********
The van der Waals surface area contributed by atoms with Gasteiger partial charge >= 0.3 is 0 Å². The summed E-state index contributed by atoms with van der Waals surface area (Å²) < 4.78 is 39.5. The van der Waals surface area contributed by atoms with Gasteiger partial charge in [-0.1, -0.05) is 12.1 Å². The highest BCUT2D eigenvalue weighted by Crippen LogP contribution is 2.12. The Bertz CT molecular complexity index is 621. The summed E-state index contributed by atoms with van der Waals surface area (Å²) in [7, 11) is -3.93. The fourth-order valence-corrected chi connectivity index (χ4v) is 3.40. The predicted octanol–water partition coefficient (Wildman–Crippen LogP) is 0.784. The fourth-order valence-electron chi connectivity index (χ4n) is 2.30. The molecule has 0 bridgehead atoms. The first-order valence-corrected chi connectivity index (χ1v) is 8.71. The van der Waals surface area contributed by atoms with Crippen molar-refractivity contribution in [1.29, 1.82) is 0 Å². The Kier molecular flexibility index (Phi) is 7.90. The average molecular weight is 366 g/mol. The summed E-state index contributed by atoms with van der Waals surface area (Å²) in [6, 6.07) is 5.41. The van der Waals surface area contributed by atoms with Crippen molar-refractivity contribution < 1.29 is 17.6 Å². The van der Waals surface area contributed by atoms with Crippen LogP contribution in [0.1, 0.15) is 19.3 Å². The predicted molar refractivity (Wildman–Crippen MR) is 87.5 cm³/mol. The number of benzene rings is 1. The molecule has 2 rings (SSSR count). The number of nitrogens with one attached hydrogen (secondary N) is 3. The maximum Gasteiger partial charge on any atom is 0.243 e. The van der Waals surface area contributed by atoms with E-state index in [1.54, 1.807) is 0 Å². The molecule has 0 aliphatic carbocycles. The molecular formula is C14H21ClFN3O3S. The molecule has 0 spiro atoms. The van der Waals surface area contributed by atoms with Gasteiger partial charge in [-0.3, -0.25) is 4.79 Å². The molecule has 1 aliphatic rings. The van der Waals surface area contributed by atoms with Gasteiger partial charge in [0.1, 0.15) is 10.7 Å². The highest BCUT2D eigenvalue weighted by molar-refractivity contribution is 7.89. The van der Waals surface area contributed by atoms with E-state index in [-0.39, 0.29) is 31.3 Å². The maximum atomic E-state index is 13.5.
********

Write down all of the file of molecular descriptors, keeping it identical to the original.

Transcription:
The van der Waals surface area contributed by atoms with Gasteiger partial charge >= 0.3 is 0 Å². The summed E-state index contributed by atoms with van der Waals surface area (Å²) < 4.78 is 39.5. The van der Waals surface area contributed by atoms with Gasteiger partial charge in [-0.1, -0.05) is 12.1 Å². The highest BCUT2D eigenvalue weighted by Crippen LogP contribution is 2.12. The Bertz CT molecular complexity index is 621. The summed E-state index contributed by atoms with van der Waals surface area (Å²) in [7, 11) is -3.93. The fourth-order valence-corrected chi connectivity index (χ4v) is 3.40. The predicted octanol–water partition coefficient (Wildman–Crippen LogP) is 0.784. The fourth-order valence-electron chi connectivity index (χ4n) is 2.30. The molecule has 0 bridgehead atoms. The first-order valence-corrected chi connectivity index (χ1v) is 8.71. The van der Waals surface area contributed by atoms with Crippen molar-refractivity contribution in [1.29, 1.82) is 0 Å². The Kier molecular flexibility index (Phi) is 7.90. The average molecular weight is 366 g/mol. The summed E-state index contributed by atoms with van der Waals surface area (Å²) in [6, 6.07) is 5.41. The van der Waals surface area contributed by atoms with Crippen molar-refractivity contribution < 1.29 is 17.6 Å². The van der Waals surface area contributed by atoms with Crippen LogP contribution in [0.1, 0.15) is 19.3 Å². The predicted molar refractivity (Wildman–Crippen MR) is 87.5 cm³/mol. The number of benzene rings is 1. The molecule has 2 rings (SSSR count). The number of nitrogens with one attached hydrogen (secondary N) is 3. The maximum Gasteiger partial charge on any atom is 0.243 e. The van der Waals surface area contributed by atoms with E-state index in [1.54, 1.807) is 0 Å². The molecule has 0 aliphatic carbocycles. The molecular formula is C14H21ClFN3O3S. The molecule has 0 spiro atoms. The van der Waals surface area contributed by atoms with Gasteiger partial charge in [-0.3, -0.25) is 4.79 Å². The molecule has 1 aliphatic rings. The van der Waals surface area contributed by atoms with Gasteiger partial charge in [0.1, 0.15) is 10.7 Å². The highest BCUT2D eigenvalue weighted by molar-refractivity contribution is 7.89. The van der Waals surface area contributed by atoms with E-state index in [-0.39, 0.29) is 31.3 Å². The maximum atomic E-state index is 13.5.